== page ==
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Potential cocoa substitute: Jackfruit seeds create chocolate aroma, say researchers

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By Oliver Nieburg+

17-Aug-2017
Last updated on 17-Aug-2017 at 16:57 GMT2017-08-17T16:57:36Z

Brands could look to roasted jackfruit seeds if cocoa demand outstrips supply, say researchers ©iStock/greenaperture
Brands could look to roasted jackfruit seeds if cocoa demand outstrips supply, say researchers ©iStock/greenaperture

Jackfruit seeds are a waste product that can be fermented, roasted and converted to flour imparting a chocolate aroma, according to research.

The study published in the Journal of Agricultural and Food Chemistry earlier this year said jackfruit seeds could help ease potential cocoa shortages.

The research was conducted by Fernanda Papa Spada et al. from the University of São Paulo, the Technology College of Piracicaba, the Methodist University of Piracicaba and the University of Reading.

Bangladesh’s national fruit

©iStock/wilaiwanphoto

Jackfruit is a large tropical fruit native to Southern India. It is found today in South America, Africa, Asia and Australia. Its seeds account for 15-18% of its total weight. Jackfruit is the national fruit of Bangladesh.

‘Similar to that of chocolate’

“For the first time, we found that after roasting, jackfruit seeds imparted an aroma similar to that of chocolate,” wrote the researchers.

They said the finding could help manufacturers meet demand for chocolate flavor should cocoa demand outstrip supply, adding the seeds could be an alternative revenue stream for Brazilian farmers.

“As with cocoa, the postharvest pretreatments and roasting of the jackfruit seeds are likely to influence the formation of these compounds and the quality of the aroma,” they wrote.

Postharvest processing similar to cocoa

To study the effects of postharvest treatment, the researchers developed 27 roasted jackfruit seed flours under different conditions similar to cocoa processing.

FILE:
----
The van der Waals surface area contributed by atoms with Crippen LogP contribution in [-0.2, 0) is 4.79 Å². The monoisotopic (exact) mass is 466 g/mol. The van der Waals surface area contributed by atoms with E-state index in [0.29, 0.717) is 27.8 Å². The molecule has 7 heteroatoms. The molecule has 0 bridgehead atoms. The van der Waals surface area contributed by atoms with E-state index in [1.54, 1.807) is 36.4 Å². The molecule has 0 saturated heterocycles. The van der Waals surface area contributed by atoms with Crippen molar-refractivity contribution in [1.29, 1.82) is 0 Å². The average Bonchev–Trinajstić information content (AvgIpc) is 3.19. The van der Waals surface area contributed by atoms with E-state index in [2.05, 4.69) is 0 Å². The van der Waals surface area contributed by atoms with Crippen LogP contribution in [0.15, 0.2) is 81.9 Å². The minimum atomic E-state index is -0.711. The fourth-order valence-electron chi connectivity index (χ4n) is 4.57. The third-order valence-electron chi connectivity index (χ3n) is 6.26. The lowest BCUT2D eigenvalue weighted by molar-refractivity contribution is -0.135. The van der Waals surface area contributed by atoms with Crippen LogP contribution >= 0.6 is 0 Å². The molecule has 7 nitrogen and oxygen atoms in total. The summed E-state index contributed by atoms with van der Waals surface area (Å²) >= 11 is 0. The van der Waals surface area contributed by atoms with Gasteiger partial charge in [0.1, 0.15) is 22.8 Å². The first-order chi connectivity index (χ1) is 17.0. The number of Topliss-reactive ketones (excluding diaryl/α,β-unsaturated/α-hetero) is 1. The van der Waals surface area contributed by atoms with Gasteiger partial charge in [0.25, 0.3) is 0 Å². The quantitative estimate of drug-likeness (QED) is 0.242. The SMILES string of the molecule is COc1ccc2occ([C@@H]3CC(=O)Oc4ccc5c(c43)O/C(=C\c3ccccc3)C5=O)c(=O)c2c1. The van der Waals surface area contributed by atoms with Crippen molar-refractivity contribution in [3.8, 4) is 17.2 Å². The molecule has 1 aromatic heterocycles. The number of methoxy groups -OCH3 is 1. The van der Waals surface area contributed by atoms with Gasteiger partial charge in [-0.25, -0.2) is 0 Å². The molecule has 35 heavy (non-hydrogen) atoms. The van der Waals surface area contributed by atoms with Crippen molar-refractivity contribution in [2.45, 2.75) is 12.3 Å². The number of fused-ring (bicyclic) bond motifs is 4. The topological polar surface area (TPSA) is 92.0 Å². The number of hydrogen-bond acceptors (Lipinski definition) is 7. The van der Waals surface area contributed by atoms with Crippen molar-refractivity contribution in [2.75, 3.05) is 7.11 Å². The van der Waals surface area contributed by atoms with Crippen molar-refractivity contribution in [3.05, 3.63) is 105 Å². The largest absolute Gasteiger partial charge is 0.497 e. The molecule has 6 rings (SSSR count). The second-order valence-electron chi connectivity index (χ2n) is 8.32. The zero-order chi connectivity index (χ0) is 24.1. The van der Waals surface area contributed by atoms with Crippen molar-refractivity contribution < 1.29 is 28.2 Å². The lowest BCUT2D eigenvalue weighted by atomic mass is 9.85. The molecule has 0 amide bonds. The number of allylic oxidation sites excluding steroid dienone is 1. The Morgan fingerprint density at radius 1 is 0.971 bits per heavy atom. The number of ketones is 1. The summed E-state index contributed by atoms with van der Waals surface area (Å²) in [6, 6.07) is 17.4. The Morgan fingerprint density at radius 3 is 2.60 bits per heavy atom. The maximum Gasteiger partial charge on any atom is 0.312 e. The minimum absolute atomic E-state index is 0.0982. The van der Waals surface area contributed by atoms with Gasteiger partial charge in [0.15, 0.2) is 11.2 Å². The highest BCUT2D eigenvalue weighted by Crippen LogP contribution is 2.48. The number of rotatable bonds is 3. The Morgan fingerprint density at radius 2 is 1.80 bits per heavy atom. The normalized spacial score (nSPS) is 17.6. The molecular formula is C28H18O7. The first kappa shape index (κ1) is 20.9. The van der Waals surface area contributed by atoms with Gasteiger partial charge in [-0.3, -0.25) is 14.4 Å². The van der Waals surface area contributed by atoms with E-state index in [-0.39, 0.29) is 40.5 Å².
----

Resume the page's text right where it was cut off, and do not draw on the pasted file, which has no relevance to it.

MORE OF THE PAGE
Each batch of seeds was either simply dried (dried jackfruit seeds), fermented and dried (fermented jackfruit seeds) or acidified (acidified jackfruit seeds).

The seeds were then tested under different roasting lengths and temperatures.

The researchers used 25 jackfruit collected from a single tree in the countryside of São Paulo, Brazil, between October 2013 and January 2014.

Fermented seeds with moderate roasting give best results

An untrained sensory panel of 162 people aged 18 to 54 evaluated the flours.

The researchers found the most sensory chocolate aroma in fermented flour (rather than acidified or only dried) subjected to moderate roasting conditions.

Box fermentation lasted 12 days, longer than cocoa fermentation (5 to 8 days) as jackfruit seeds are bigger than cocoa beans.

“Unfermented cocoa is very bitter and astringent with little apparent chocolate flavor, whereas the unfermented jackfruit flour (from dried jackfruit seeds) still had some chocolate aroma,” wrote the researchers.

Acidified jackfruit seeds had some chocolate aroma, but led to some negative descriptions from the sensory panel, such as ‘earthy’ and ‘rancid’.

Impact on color

The study team said jackfruit seeds had moisture, pH and color similar to cocoa.

They said seeds produced under the highest-temperature roast had a similar color or luminosity closest to cocoa powder.

However, manufacturers may need to modify color with other ingredients depending on the application, they said. 

The study was funded by the National Council of Technological and Scientific and Research Foundation (FAPESP).

Source:
Journal of Agricultural and Food Chemistry
DOI: 10.1021/acs.jafc.6b04836
‘Optimization of Postharvest Conditions To Produce Chocolate Aroma from Jackfruit Seeds’
Authors: Fernanda Papa Spada, Lais Masson Zerbeto, Gabriel Bernardes Cabreira Ragazi, Érika Maria Roel Gutierrez, Miriam Coelho Souza, Jane K. Parker, and Solange Guidolin Canniatti-Brazaca

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